Ignoring Lawsuit Abuse Results in Increased Costs
Articles | March 10th, 2014
An important element to job retention and creation is developing positive conditions for businesses to prosper and grow. Likewise, an important element of a positive business environment is low costs of doing business. One way we can move South Carolina forward starts with improving the civil lawsuit climate.
In a 2012 U.S. Chamber of Commerce Institute for Legal Reform study, South Carolina ranked 39th out of all 50 states in fairness of its lawsuit climate. South Carolina ranked 37th in the category of tort litigation, or lawsuits that seek damages. Some may ask, “Why does this matter to job creation?”
More than 70 percent of senior business executives and corporate attorneys who participated in the study reported that the litigation environment impacts company decisions concerning where they choose to locate and conduct business. The same study reports that stimulus resulting from improving the lawsuit climate and eliminating unnecessary lawsuits can increase employment in South Carolina by as much as 1.93 percent. Simply put, companies do not want to do business in an environment where they are likely to be sued unfairly, and removing that obstacle will be one more ingredient in job creation for our state.
Tort reform, legislation that addresses damages in lawsuits, is supported by many legislators, companies and state organizations, such as the South Carolina Chamber of Commerce and the South Carolina Civil Justice Coalition. Prior improvements to the state’s tort climate have passed by an overwhelming majority in the House of Representatives and Senate, and Governor Nikki Haley continues to be a solid proponent of improving the lawsuit climate through tort reform.
Significant legislation concerning the awarding of damages was passed in 2011. It allowed South Carolina to compete with other states for jobs, but it was only a first step. Our neighboring states, which compete for the same businesses and jobs, continue to examine their own lawsuit climates for the threat of frivolous lawsuits. In the 2012 U.S. Chamber study, North Carolina ranked 20th and Georgia ranked 24th out of 50 states, well ahead of our 39th ranking.
There is much left to be done. The Palmetto State has a great opportunity to create a legal climate that embraces small business growth and protects business and property owners from being victimized by unfair, frivolous lawsuits. Senator Shane Massey has introduced two comprehensive tort reform bills that will aid in achieving a level playing field for businesses: the Court Transparency Act (S.773) and the Liability Reform Act (S.788).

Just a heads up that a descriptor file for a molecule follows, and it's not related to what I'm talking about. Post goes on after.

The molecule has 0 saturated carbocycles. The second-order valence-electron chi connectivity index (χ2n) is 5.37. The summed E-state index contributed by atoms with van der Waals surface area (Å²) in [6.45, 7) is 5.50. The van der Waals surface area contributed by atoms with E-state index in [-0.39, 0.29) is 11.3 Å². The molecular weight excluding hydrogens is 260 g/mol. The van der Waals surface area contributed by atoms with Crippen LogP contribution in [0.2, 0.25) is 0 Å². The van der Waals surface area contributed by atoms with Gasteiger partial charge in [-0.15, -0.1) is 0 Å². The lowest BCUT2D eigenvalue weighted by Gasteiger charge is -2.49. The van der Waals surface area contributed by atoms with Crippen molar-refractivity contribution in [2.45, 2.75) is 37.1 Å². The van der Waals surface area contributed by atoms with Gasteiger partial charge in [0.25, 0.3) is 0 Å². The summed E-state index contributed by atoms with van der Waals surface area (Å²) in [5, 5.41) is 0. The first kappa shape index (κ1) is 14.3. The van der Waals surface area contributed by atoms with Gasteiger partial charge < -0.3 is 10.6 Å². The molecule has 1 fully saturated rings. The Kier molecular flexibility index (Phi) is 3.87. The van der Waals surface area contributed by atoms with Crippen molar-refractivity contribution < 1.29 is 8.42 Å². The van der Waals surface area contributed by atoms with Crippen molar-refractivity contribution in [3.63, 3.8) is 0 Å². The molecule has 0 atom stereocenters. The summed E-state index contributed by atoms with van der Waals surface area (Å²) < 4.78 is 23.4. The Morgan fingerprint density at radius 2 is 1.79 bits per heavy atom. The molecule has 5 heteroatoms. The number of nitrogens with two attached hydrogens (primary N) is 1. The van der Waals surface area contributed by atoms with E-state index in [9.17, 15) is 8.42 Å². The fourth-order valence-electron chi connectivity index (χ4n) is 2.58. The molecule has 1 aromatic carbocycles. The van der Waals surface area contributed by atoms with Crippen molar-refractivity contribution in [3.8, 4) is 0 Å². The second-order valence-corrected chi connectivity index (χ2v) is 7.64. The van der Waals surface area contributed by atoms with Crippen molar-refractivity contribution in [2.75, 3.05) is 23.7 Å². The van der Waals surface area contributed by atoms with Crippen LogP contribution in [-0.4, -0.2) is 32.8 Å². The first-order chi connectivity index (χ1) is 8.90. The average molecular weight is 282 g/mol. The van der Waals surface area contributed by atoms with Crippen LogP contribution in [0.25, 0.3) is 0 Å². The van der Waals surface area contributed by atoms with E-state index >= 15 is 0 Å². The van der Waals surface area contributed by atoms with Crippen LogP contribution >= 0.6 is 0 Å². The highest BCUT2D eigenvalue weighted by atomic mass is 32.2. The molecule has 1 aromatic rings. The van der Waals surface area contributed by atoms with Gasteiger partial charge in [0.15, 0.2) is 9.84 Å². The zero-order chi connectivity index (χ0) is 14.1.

Issues addressed in the Court Transparency Act (S.773) include:
- Transparency in Private Attorney Contracting – Attorneys General and solicitors who hire private attorneys with taxpayer dollars are subject to limits in the amount of payment as well as oversight in the selection process.
- Phantom Damages – The proposal will prevent juries from awarding damages that exceed the actual out of pocket costs incurred by the plaintiff.
- Seatbelt Admissibility – In the case of an automobile accident, the injured party’s seatbelt usage is both relative and admissible.
The Liability Reform Act (S.788) includes:
- Trespasser Responsibility – Landowners are protected from being sued by a trespasser injured on the landowner’s property, regardless of whether or not the land is leased for a fee.
- Non-economic damages – Civil liability for pain and suffering is limited to $350,000 for each individual, not to exceed $1,050,000 in total damages.
- Commercial Driver’s License – Employers of commercially licensed drivers are protected from liability in civil action concerning the driver’s operation of a vehicle.
Through reasonable legislation like the Court Transparency Act and the Liability Reform Act, we can restore faith and integrity in the state’s civil justice system – all at no expense to the taxpayer. South Carolina will be prepared to recognize that whether you’re a factory owner who employs hundreds of people, a small businessperson with a neighborhood store, or a private landowner who enjoys recreational hunting and fishing, you don’t want to be unfairly sued for issues beyond your control. Please join us in supporting tort reform in our state. It’s good common sense, and it’s great business sense.
Otis Rawl is President and CEO of the South Carolina Chamber of Commerce.
Cathy Novinger is Executive Director of the Palmetto Agribusiness Council.